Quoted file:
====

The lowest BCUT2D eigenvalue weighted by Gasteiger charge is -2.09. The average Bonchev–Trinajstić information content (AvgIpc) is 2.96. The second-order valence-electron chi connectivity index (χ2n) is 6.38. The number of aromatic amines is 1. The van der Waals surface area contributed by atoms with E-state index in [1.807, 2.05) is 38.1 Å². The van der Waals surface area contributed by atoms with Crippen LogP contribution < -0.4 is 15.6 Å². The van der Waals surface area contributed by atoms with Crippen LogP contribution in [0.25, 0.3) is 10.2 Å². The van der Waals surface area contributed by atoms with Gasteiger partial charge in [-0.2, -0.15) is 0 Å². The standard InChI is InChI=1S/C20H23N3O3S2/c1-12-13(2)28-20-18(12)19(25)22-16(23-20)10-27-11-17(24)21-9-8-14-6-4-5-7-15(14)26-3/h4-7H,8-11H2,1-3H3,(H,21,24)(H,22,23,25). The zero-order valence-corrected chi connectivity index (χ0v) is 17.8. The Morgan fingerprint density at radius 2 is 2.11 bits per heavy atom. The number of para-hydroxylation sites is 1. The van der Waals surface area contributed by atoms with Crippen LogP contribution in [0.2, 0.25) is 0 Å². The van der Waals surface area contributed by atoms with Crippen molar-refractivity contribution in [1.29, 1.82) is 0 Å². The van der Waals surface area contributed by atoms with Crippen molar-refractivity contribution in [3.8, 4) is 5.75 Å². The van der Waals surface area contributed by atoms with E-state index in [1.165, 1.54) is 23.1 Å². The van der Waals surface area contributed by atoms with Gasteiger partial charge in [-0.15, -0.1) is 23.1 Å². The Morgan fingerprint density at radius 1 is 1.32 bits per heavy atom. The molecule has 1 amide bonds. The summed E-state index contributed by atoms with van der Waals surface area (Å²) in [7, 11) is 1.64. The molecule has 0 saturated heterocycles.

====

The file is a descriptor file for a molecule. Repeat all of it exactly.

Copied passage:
The lowest BCUT2D eigenvalue weighted by Gasteiger charge is -2.09. The average Bonchev–Trinajstić information content (AvgIpc) is 2.96. The second-order valence-electron chi connectivity index (χ2n) is 6.38. The number of aromatic amines is 1. The van der Waals surface area contributed by atoms with E-state index in [1.807, 2.05) is 38.1 Å². The van der Waals surface area contributed by atoms with Crippen LogP contribution < -0.4 is 15.6 Å². The van der Waals surface area contributed by atoms with Crippen LogP contribution in [0.25, 0.3) is 10.2 Å². The van der Waals surface area contributed by atoms with Gasteiger partial charge in [-0.2, -0.15) is 0 Å². The standard InChI is InChI=1S/C20H23N3O3S2/c1-12-13(2)28-20-18(12)19(25)22-16(23-20)10-27-11-17(24)21-9-8-14-6-4-5-7-15(14)26-3/h4-7H,8-11H2,1-3H3,(H,21,24)(H,22,23,25). The zero-order valence-corrected chi connectivity index (χ0v) is 17.8. The Morgan fingerprint density at radius 2 is 2.11 bits per heavy atom. The number of para-hydroxylation sites is 1. The van der Waals surface area contributed by atoms with Crippen LogP contribution in [0.2, 0.25) is 0 Å². The van der Waals surface area contributed by atoms with Crippen molar-refractivity contribution in [1.29, 1.82) is 0 Å². The van der Waals surface area contributed by atoms with Crippen molar-refractivity contribution in [3.8, 4) is 5.75 Å². The van der Waals surface area contributed by atoms with E-state index in [1.165, 1.54) is 23.1 Å². The van der Waals surface area contributed by atoms with Gasteiger partial charge in [-0.15, -0.1) is 23.1 Å². The Morgan fingerprint density at radius 1 is 1.32 bits per heavy atom. The molecule has 1 amide bonds. The summed E-state index contributed by atoms with van der Waals surface area (Å²) in [7, 11) is 1.64. The molecule has 0 saturated heterocycles.